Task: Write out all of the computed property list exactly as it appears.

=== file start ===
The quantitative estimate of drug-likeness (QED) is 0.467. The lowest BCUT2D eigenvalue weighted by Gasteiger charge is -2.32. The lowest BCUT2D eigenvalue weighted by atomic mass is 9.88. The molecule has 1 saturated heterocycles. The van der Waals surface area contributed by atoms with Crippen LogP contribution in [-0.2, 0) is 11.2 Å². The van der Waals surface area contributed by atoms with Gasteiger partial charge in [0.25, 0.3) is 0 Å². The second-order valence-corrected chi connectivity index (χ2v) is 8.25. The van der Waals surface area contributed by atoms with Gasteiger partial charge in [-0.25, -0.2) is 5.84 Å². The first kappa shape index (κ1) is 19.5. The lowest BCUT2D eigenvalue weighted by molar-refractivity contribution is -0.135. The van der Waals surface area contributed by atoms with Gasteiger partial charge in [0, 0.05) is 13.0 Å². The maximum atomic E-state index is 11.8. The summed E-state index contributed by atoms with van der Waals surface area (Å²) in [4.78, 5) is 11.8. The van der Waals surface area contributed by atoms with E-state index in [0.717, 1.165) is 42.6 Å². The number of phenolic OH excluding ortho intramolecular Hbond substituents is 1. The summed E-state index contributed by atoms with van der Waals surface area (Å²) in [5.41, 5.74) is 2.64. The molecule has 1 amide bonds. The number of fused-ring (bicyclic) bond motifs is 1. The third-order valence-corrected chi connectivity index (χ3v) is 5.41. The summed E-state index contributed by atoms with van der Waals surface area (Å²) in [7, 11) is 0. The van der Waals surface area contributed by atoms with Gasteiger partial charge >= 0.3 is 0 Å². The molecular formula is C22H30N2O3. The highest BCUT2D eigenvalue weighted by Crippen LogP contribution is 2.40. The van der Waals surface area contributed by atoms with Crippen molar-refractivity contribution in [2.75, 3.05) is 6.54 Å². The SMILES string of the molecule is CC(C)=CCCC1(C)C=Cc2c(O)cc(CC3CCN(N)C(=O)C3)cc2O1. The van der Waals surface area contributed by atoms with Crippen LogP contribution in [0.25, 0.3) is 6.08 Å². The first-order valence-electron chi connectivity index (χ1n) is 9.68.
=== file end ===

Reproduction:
The quantitative estimate of drug-likeness (QED) is 0.467. The lowest BCUT2D eigenvalue weighted by Gasteiger charge is -2.32. The lowest BCUT2D eigenvalue weighted by atomic mass is 9.88. The molecule has 1 saturated heterocycles. The van der Waals surface area contributed by atoms with Crippen LogP contribution in [-0.2, 0) is 11.2 Å². The van der Waals surface area contributed by atoms with Gasteiger partial charge in [0.25, 0.3) is 0 Å². The second-order valence-corrected chi connectivity index (χ2v) is 8.25. The van der Waals surface area contributed by atoms with Gasteiger partial charge in [-0.25, -0.2) is 5.84 Å². The first kappa shape index (κ1) is 19.5. The lowest BCUT2D eigenvalue weighted by molar-refractivity contribution is -0.135. The van der Waals surface area contributed by atoms with Gasteiger partial charge in [0, 0.05) is 13.0 Å². The maximum atomic E-state index is 11.8. The summed E-state index contributed by atoms with van der Waals surface area (Å²) in [4.78, 5) is 11.8. The van der Waals surface area contributed by atoms with E-state index in [0.717, 1.165) is 42.6 Å². The number of phenolic OH excluding ortho intramolecular Hbond substituents is 1. The summed E-state index contributed by atoms with van der Waals surface area (Å²) in [5.41, 5.74) is 2.64. The molecule has 1 amide bonds. The number of fused-ring (bicyclic) bond motifs is 1. The third-order valence-corrected chi connectivity index (χ3v) is 5.41. The summed E-state index contributed by atoms with van der Waals surface area (Å²) in [7, 11) is 0. The van der Waals surface area contributed by atoms with Gasteiger partial charge >= 0.3 is 0 Å². The molecular formula is C22H30N2O3. The highest BCUT2D eigenvalue weighted by Crippen LogP contribution is 2.40. The van der Waals surface area contributed by atoms with Crippen molar-refractivity contribution in [2.75, 3.05) is 6.54 Å². The SMILES string of the molecule is CC(C)=CCCC1(C)C=Cc2c(O)cc(CC3CCN(N)C(=O)C3)cc2O1. The van der Waals surface area contributed by atoms with Crippen LogP contribution in [0.25, 0.3) is 6.08 Å². The first-order valence-electron chi connectivity index (χ1n) is 9.68.